The Runners Guide to Improving Stride Length

how to run with Flat Feet

There are many things you can do to improve as a runner, and one of the most efficient ways is to improve your running technique.

One key component of running form is stride length, but it’s often overshadowed by the debate over foot strike and which part of the foot should strike the ground first.

That’s a shame.

Whether you’re a trail runner or an ultra-marathoner, finding your ideal stride length will help keep you running strong and injury-free.

In this article, I’ll explain what stride length is all about, why it’s important, and how to examine your running form in order to improve your stride length.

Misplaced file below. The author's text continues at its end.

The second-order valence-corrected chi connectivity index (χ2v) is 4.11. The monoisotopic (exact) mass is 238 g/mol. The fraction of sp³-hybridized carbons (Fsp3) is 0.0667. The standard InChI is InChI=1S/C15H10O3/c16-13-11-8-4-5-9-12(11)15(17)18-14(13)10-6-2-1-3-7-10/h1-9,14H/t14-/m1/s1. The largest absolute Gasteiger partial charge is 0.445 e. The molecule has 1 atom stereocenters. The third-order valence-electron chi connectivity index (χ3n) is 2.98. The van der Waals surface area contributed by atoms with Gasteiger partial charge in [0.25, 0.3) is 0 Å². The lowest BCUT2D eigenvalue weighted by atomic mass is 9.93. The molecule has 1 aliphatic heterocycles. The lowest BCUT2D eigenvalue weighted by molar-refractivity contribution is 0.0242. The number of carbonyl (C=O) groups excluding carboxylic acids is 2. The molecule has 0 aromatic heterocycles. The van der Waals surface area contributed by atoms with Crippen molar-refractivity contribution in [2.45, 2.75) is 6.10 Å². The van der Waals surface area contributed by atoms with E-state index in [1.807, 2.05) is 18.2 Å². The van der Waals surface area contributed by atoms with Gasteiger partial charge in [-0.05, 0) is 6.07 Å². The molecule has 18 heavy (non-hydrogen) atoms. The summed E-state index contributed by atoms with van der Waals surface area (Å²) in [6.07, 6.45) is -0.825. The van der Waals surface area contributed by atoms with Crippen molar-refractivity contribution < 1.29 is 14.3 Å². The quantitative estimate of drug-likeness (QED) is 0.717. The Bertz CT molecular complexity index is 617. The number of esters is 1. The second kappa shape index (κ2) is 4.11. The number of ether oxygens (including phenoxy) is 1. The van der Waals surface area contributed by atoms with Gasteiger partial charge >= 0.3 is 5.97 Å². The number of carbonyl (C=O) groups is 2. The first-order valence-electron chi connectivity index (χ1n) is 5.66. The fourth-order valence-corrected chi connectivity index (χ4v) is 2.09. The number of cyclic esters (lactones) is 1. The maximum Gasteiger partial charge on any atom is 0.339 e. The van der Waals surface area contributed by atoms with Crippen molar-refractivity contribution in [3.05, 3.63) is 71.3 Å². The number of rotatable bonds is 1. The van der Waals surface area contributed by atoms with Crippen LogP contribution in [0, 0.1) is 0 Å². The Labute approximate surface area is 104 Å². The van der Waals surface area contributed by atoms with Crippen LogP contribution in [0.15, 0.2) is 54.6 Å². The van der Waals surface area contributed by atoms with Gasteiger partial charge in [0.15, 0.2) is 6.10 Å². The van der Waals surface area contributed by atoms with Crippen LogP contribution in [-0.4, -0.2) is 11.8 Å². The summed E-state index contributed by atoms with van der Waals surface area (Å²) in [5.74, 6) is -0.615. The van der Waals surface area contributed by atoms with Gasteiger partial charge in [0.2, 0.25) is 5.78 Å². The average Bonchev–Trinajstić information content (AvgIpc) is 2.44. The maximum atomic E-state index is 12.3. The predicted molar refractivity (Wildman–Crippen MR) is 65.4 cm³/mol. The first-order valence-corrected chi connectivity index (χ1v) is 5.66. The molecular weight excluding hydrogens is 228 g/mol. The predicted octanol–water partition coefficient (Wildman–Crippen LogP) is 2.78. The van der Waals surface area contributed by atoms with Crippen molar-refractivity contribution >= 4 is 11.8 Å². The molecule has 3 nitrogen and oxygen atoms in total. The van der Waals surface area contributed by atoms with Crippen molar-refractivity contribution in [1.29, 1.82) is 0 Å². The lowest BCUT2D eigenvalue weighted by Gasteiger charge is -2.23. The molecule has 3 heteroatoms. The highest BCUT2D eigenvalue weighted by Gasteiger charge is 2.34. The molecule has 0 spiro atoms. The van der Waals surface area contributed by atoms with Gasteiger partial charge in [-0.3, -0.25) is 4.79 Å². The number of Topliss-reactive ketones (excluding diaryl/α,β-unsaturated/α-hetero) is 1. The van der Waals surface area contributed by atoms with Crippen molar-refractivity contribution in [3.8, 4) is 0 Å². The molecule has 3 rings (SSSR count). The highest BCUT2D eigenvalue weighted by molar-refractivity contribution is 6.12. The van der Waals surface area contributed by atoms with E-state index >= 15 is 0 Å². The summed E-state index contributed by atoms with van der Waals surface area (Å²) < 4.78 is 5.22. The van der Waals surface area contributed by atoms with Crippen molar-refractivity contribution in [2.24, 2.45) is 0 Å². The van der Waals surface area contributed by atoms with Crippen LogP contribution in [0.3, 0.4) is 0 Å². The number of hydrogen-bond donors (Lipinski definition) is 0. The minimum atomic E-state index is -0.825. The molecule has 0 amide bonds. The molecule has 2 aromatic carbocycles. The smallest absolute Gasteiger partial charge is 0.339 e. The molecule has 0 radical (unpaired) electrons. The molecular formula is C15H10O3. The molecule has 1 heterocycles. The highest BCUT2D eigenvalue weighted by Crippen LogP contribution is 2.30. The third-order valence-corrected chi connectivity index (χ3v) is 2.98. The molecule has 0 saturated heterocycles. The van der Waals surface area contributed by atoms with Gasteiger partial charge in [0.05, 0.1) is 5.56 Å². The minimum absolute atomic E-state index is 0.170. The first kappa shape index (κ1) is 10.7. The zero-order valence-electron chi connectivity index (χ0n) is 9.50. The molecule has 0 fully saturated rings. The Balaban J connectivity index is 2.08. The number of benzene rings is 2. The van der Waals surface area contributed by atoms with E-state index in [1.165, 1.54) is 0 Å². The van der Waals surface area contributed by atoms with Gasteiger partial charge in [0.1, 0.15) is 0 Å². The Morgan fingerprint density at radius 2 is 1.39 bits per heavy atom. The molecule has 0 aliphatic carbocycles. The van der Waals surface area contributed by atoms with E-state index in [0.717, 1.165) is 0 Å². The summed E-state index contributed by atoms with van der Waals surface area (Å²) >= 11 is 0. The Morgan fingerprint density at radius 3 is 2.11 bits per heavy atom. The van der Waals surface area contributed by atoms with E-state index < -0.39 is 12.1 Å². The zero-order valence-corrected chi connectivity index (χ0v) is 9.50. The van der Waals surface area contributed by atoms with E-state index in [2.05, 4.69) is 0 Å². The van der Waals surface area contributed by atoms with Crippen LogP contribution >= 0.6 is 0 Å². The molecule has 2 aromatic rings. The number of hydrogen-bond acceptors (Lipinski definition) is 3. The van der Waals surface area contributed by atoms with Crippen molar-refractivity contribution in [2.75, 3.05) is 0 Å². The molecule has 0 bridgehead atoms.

What Is Stride Length?

Before we get into the technicalities, let’s first get some definitions out of the way.

Most runners use the terms stride and step interchangeably—I’ve done that on multiple occasions, too throughout this blog. But, technically, these stand for different things.

Stride length refers to the distance covered when you take a set of steps, one with each foot.  It’s essentially the length, width, or amplitude of the distance you cover with one running stride that includes two steps, the right and the left.

In technical terms, stride length is the distance covered between the initial contact of your foot and the consecutive contact of that same foot.

Stride length varies from runner to runner, but most research suggests that the ideal running stride should be relatively short.

On the other hand, step length the distance you cover when you take one step.